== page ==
Washington DC, June 12, 2014—Thousands of concerned citizens and dozens of national organizations from across the country will converge on the National Mall in Washington, D.C. on Saturday, June 21st to demand an end to the mass incarceration of women. The FREE HER Rally will assemble at the Sylvan Theater on the National Mall, Independence Avenue & 15th, from 10:00 am-2:00 pm.
The Institute of the Black World 21st Century (IBW), a leading research, policy and advocacy organization, along with its sister grouping, The Black Family Summit and their 24 national organizational affiliates (list of affiliates below) are strongly supporting the “Free Her” rally.
“This protest in the nation’s capital will serve to shine a light on the alarming growth rates in the incarceration of women of color, most for minor offenses related to the so-called War on Drugs,” said Dr. Ron Daniels, president of the Institute. “This mass incarceration of our sisters and mothers is tearing apart the fabric of family life in black and brown communities across the country. We call on the Obama Administration to immediately intervene and put an end to this horrible situation.”
The objectives of the rally are:
1. To raise awareness of the alarming increase in the rate of incarceration of women in the United States and its impact on our children and communities.
2. To demand an end to voter disenfranchisement for people with felony convictions and to encourage the passing of the Smarter Sentencing Act.
3. To ask President Obama to commute the sentences of women and men in the federal system who have applied for commutations.
“On April 23, 2014, the Justice Department announced President Obama’s intention to commute the sentences of eligible people serving federal non-violent sentences,” says Andrea James, founder and director of Families for Justice as Healing, the principal organizer of the rally. “Now is more important than ever to stand together and join our voices as one to encourage the President to commute the sentences of women serving non-violent sentences. Allow them to return to their children and communities.”
Between 1980 and 2010, the number of women in prison increased by 646% overall, with a disproportionate impact on women of color. Black women are incarcerated at nearly 3 times the rate of white women, and Hispanic women are incarcerated at 1.6 times the rate of white women. Most incarcerated women are imprisoned for non-violent drug and property crimes, with many women charged and convicted of conspiracy and other related counts, even though they had minimal or no involvement in the offenses that led to their arrests.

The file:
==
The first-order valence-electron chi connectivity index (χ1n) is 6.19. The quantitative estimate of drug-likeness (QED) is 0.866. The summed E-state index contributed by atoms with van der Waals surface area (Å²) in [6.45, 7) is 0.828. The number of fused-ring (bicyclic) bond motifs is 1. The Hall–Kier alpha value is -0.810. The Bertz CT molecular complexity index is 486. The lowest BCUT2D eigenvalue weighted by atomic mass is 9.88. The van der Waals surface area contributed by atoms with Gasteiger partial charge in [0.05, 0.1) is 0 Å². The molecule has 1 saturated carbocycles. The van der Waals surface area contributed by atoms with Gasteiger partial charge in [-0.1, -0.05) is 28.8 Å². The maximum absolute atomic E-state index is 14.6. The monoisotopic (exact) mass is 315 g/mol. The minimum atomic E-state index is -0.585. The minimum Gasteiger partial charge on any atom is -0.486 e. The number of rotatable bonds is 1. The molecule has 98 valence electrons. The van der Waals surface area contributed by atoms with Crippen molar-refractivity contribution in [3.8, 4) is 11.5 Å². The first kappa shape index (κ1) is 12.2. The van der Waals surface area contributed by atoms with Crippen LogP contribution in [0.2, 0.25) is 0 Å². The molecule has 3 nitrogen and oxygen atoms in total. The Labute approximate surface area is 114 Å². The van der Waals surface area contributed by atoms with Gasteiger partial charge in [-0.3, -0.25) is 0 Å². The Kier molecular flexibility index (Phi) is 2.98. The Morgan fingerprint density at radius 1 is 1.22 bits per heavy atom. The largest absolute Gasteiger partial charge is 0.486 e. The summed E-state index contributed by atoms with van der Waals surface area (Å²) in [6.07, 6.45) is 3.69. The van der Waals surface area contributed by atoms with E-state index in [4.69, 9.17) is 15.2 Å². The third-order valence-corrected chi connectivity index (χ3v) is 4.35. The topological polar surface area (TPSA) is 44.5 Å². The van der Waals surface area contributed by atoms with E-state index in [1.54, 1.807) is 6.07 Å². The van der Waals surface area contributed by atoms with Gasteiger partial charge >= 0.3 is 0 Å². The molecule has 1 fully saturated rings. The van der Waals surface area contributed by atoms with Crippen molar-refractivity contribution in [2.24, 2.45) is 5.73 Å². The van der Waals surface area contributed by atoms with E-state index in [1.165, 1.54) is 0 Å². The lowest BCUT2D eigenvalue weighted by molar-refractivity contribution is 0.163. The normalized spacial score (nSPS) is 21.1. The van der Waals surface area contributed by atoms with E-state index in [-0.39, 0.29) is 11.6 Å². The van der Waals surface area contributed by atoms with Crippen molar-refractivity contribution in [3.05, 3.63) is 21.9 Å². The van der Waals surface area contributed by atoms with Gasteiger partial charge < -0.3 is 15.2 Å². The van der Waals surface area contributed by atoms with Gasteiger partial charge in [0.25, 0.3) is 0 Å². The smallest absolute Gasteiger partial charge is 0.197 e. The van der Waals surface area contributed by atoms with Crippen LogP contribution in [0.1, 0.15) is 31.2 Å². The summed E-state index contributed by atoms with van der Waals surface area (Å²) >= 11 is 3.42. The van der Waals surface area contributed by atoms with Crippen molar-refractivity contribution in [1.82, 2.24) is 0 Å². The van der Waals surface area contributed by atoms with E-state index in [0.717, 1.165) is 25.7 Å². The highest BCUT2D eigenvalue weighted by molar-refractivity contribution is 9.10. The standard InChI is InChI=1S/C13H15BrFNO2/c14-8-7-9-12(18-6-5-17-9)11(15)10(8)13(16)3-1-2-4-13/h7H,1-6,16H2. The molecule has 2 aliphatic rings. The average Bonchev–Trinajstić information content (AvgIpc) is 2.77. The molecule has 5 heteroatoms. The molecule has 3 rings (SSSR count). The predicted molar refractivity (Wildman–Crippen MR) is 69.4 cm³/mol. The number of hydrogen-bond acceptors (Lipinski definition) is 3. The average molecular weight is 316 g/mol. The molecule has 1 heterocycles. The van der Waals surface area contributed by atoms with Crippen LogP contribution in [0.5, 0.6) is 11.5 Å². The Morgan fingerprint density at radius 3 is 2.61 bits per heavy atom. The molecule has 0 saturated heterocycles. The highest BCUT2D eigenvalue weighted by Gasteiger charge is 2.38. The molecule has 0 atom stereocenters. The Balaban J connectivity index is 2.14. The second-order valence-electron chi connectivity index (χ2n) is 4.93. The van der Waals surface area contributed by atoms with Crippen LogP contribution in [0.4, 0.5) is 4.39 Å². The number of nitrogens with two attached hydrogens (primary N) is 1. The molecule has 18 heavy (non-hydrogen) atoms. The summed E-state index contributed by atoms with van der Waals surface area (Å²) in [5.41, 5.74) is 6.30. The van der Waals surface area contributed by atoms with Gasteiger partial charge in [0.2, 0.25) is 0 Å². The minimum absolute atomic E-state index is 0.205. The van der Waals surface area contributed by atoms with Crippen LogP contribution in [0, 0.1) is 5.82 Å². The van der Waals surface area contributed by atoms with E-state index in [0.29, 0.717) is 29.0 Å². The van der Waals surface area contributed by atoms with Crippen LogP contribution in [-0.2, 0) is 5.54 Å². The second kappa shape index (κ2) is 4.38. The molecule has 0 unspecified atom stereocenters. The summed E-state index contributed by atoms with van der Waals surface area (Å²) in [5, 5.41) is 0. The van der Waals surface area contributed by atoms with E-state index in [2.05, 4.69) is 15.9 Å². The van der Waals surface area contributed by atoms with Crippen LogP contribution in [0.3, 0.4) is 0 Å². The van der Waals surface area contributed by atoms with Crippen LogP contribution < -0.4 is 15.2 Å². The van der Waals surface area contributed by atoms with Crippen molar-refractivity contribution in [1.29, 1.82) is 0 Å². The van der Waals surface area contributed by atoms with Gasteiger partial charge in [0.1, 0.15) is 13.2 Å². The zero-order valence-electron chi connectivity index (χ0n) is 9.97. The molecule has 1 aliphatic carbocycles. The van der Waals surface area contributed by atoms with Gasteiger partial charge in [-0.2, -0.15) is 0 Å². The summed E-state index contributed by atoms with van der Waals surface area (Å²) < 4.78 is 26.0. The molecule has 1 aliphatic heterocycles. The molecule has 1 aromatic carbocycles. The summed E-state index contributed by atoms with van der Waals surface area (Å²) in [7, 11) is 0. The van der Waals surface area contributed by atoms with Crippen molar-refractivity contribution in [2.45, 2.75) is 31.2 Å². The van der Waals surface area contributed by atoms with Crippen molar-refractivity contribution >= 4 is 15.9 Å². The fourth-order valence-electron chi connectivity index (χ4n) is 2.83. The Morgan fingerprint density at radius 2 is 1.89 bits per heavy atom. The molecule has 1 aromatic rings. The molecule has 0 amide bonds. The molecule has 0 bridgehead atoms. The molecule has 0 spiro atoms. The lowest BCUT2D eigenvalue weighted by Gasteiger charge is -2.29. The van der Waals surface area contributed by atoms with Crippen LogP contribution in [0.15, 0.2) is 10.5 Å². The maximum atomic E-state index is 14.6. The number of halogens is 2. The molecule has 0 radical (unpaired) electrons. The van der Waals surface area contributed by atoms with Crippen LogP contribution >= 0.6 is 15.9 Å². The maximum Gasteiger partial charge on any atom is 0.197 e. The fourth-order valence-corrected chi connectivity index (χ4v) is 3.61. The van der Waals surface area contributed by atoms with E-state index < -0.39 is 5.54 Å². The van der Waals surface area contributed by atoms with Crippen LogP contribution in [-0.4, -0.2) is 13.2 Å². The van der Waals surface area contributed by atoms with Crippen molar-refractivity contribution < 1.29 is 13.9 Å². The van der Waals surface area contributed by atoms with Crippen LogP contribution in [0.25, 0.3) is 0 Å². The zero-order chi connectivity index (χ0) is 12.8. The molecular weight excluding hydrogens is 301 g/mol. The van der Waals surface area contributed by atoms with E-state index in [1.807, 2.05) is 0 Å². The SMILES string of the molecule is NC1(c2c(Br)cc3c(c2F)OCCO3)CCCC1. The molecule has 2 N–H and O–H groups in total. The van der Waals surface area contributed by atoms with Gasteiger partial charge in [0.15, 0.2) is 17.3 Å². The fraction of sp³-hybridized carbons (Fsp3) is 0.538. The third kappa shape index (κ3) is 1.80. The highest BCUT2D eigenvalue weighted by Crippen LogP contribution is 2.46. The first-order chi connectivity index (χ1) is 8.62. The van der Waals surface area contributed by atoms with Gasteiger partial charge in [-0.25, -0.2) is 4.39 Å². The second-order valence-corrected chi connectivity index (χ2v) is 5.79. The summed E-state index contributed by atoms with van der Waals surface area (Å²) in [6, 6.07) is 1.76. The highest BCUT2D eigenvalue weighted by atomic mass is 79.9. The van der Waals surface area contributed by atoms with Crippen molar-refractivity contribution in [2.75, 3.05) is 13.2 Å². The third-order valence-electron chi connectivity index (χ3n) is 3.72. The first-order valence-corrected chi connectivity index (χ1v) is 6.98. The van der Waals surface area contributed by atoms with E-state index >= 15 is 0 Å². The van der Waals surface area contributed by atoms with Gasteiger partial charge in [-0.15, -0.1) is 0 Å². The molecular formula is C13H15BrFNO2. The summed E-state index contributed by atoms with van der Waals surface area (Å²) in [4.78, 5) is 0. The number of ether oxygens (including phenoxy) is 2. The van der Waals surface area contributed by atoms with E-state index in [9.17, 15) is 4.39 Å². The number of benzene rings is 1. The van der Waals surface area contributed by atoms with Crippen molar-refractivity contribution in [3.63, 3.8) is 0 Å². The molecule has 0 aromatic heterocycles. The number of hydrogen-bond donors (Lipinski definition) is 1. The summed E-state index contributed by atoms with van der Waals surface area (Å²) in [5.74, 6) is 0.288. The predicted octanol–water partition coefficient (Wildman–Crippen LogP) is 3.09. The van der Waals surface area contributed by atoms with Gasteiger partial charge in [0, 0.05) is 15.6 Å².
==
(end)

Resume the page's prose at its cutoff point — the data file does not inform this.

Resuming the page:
Incarcerated women have unique health and safety issues, which prisons are often unprepared to address appropriately, according to Families for Justice as Healing. Women swept into the prison system disproportionately suffer from abuse and sexual violence. They are particularly vulnerable to being re-traumatized by strip searches, solitary confinement, and staff sexual misconduct. Prisons and jails also often fail to handle reproductive needs appropriately, providing inadequate prenatal and abortion care. Pregnant women are often subjected to dangerous, demeaning, and unnecessary shackling during labor and delivery.
Locally hosted by the D.C. Office of Returning Citizen Affairs, the rally will include organizations, speakers, and individual participants from around the country. In addition to the Black Family Summit organizations, other participating groups include Alpha Kappa Alpha, ACLU of Washington, D.C., Boston Feminists for Liberation, Free Marissa Alexander Movement, the Fully Informed Jury Association, , Mommie Activist, Mothers in Charge, Pittsburgh Northside Residents Coalition, and Women Who Never Give Up.
After the June rally, the FREE HER campaign will continue, with participants calling, emailing and sending postcards to encourage the President and the attorney general to do the right thing and to raise awareness among everyday people of the need to end the war on drugs and the mass incarceration of women.
About Families for Justice as Healing:
Families for Justice as Healing is a criminal justice reform, legislative advocacy organization. At Families for Justice as Healing, we organize formerly incarcerated women to join the movement toward creating community wellness alternatives to incarceration, to heal and rebuild families and communities. Our membership advocates a shift away from expansion of the prison system and toward creation of community wellness alternatives to incarceration. We seek public health alternatives to current U.S. drug policies and legislation that focus on
criminalization, the war on drugs and mass incarceration.
The Institute of the Black World 21st Century is a leading research, policy and public advocacy organization committed to building the capacity of Black communities in the U.S. to work for social, political, economic and cultural upliftment, the development of the global Black community and an enhanced quality of life for all marginalized people. IBW focuses much of its work on ending the War on Drugs, reforming drug policies and advocating for reforms in racially-biased criminal justice policies.
Black Family Summit Member Organizations:
National Association of Black Social Workers, Inc.
National Association of Blacks in Criminal Justice
National Association of Black Psychologists
Black Psychiatrists of America
National Dental Association
National Medical Association
National Black United Front
National Black Law Enforcement of America
International Association of Black Professional Fire Fighters
International Black Women’s Congress
National Baptist Convention USA Disaster Preparedness Project
All Healers Mental Health Alliance
The Royal Circle Foundation
Center for Nu Leadership on Urban Solutions
National Black Leadership Commission on Aids DC/Vicinity